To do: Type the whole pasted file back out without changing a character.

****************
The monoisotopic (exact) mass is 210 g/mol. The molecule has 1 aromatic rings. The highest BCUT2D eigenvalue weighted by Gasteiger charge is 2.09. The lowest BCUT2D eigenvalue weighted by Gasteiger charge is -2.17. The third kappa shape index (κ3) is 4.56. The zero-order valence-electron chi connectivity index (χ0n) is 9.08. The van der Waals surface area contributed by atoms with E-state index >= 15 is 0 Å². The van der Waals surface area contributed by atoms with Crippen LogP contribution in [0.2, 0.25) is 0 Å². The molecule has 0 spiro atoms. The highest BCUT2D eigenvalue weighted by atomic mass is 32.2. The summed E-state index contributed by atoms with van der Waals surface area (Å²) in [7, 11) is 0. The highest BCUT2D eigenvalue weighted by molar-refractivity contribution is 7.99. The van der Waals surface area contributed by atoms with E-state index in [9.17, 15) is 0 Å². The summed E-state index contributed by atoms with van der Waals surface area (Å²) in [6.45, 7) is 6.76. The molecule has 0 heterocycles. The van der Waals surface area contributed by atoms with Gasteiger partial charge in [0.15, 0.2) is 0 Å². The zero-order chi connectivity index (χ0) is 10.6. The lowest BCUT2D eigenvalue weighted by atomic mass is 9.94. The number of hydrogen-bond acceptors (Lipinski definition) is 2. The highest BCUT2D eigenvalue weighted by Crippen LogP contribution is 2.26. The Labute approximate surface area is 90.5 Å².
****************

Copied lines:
The monoisotopic (exact) mass is 210 g/mol. The molecule has 1 aromatic rings. The highest BCUT2D eigenvalue weighted by Gasteiger charge is 2.09. The lowest BCUT2D eigenvalue weighted by Gasteiger charge is -2.17. The third kappa shape index (κ3) is 4.56. The zero-order valence-electron chi connectivity index (χ0n) is 9.08. The van der Waals surface area contributed by atoms with E-state index >= 15 is 0 Å². The van der Waals surface area contributed by atoms with Crippen LogP contribution in [0.2, 0.25) is 0 Å². The molecule has 0 spiro atoms. The highest BCUT2D eigenvalue weighted by atomic mass is 32.2. The summed E-state index contributed by atoms with van der Waals surface area (Å²) in [7, 11) is 0. The highest BCUT2D eigenvalue weighted by molar-refractivity contribution is 7.99. The van der Waals surface area contributed by atoms with E-state index in [9.17, 15) is 0 Å². The summed E-state index contributed by atoms with van der Waals surface area (Å²) in [6.45, 7) is 6.76. The molecule has 0 heterocycles. The van der Waals surface area contributed by atoms with Gasteiger partial charge in [0.15, 0.2) is 0 Å². The zero-order chi connectivity index (χ0) is 10.6. The lowest BCUT2D eigenvalue weighted by atomic mass is 9.94. The number of hydrogen-bond acceptors (Lipinski definition) is 2. The highest BCUT2D eigenvalue weighted by Crippen LogP contribution is 2.26. The Labute approximate surface area is 90.5 Å².